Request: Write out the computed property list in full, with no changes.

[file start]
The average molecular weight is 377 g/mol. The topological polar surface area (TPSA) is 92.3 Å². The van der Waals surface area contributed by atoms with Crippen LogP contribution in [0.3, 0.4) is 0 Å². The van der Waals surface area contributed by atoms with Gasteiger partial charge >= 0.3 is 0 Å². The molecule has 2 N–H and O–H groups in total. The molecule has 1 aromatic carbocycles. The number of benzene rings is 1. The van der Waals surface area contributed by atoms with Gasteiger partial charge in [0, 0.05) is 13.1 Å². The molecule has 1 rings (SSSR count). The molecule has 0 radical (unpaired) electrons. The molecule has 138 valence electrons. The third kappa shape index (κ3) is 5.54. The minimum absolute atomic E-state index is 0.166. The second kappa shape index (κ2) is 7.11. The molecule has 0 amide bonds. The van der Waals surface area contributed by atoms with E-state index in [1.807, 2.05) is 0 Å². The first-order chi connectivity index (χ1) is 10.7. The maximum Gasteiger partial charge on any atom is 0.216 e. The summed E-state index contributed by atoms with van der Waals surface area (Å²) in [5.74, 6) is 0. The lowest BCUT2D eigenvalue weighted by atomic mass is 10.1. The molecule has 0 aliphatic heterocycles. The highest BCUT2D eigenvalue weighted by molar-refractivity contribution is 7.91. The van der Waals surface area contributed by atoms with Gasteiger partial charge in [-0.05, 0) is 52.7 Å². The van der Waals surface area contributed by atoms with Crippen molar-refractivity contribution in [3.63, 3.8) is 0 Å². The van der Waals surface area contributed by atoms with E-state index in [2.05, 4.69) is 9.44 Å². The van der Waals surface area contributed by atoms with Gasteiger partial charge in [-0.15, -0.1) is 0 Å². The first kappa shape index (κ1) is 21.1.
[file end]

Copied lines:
The average molecular weight is 377 g/mol. The topological polar surface area (TPSA) is 92.3 Å². The van der Waals surface area contributed by atoms with Crippen LogP contribution in [0.3, 0.4) is 0 Å². The van der Waals surface area contributed by atoms with Gasteiger partial charge >= 0.3 is 0 Å². The molecule has 2 N–H and O–H groups in total. The molecule has 1 aromatic carbocycles. The number of benzene rings is 1. The van der Waals surface area contributed by atoms with Gasteiger partial charge in [0, 0.05) is 13.1 Å². The molecule has 1 rings (SSSR count). The molecule has 0 radical (unpaired) electrons. The molecule has 138 valence electrons. The third kappa shape index (κ3) is 5.54. The minimum absolute atomic E-state index is 0.166. The second kappa shape index (κ2) is 7.11. The molecule has 0 amide bonds. The van der Waals surface area contributed by atoms with E-state index in [1.807, 2.05) is 0 Å². The first-order chi connectivity index (χ1) is 10.7. The maximum Gasteiger partial charge on any atom is 0.216 e. The summed E-state index contributed by atoms with van der Waals surface area (Å²) in [5.74, 6) is 0. The lowest BCUT2D eigenvalue weighted by atomic mass is 10.1. The molecule has 0 aliphatic heterocycles. The highest BCUT2D eigenvalue weighted by molar-refractivity contribution is 7.91. The van der Waals surface area contributed by atoms with Gasteiger partial charge in [-0.05, 0) is 52.7 Å². The van der Waals surface area contributed by atoms with Crippen molar-refractivity contribution in [3.63, 3.8) is 0 Å². The van der Waals surface area contributed by atoms with E-state index in [2.05, 4.69) is 9.44 Å². The van der Waals surface area contributed by atoms with Gasteiger partial charge in [-0.15, -0.1) is 0 Å². The first kappa shape index (κ1) is 21.1.